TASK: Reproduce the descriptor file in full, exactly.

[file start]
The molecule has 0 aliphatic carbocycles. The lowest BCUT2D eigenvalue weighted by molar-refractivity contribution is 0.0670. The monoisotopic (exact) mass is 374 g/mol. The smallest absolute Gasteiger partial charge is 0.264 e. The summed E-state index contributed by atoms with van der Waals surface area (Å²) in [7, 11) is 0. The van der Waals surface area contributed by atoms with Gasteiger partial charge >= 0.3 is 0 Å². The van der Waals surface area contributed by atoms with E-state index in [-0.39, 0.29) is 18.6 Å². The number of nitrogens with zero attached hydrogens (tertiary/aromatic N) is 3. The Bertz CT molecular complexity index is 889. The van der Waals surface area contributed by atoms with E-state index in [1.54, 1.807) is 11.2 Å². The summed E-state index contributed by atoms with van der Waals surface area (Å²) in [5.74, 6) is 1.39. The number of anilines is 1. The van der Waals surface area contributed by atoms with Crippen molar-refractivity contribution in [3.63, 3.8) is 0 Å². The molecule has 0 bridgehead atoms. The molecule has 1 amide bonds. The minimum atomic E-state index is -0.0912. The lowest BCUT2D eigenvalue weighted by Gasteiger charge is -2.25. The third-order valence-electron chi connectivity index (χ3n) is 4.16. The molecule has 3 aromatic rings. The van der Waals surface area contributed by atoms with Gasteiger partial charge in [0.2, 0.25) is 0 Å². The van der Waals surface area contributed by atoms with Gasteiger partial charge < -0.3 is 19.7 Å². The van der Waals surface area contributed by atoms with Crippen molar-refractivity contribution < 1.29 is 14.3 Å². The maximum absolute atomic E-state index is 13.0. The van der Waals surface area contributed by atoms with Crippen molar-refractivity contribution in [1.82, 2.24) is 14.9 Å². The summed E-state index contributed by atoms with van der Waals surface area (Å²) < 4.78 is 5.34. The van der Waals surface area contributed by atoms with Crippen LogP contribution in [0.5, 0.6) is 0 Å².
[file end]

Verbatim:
The molecule has 0 aliphatic carbocycles. The lowest BCUT2D eigenvalue weighted by molar-refractivity contribution is 0.0670. The monoisotopic (exact) mass is 374 g/mol. The smallest absolute Gasteiger partial charge is 0.264 e. The summed E-state index contributed by atoms with van der Waals surface area (Å²) in [7, 11) is 0. The van der Waals surface area contributed by atoms with Gasteiger partial charge >= 0.3 is 0 Å². The van der Waals surface area contributed by atoms with E-state index in [-0.39, 0.29) is 18.6 Å². The number of nitrogens with zero attached hydrogens (tertiary/aromatic N) is 3. The Bertz CT molecular complexity index is 889. The van der Waals surface area contributed by atoms with E-state index in [1.54, 1.807) is 11.2 Å². The summed E-state index contributed by atoms with van der Waals surface area (Å²) in [5.74, 6) is 1.39. The number of anilines is 1. The van der Waals surface area contributed by atoms with Crippen molar-refractivity contribution in [3.63, 3.8) is 0 Å². The molecule has 0 bridgehead atoms. The molecule has 1 amide bonds. The minimum atomic E-state index is -0.0912. The lowest BCUT2D eigenvalue weighted by Gasteiger charge is -2.25. The third-order valence-electron chi connectivity index (χ3n) is 4.16. The molecule has 3 aromatic rings. The van der Waals surface area contributed by atoms with Gasteiger partial charge in [0.2, 0.25) is 0 Å². The van der Waals surface area contributed by atoms with Gasteiger partial charge < -0.3 is 19.7 Å². The van der Waals surface area contributed by atoms with Crippen molar-refractivity contribution < 1.29 is 14.3 Å². The maximum absolute atomic E-state index is 13.0. The van der Waals surface area contributed by atoms with Crippen molar-refractivity contribution in [1.82, 2.24) is 14.9 Å². The summed E-state index contributed by atoms with van der Waals surface area (Å²) < 4.78 is 5.34. The van der Waals surface area contributed by atoms with Crippen LogP contribution in [0.5, 0.6) is 0 Å².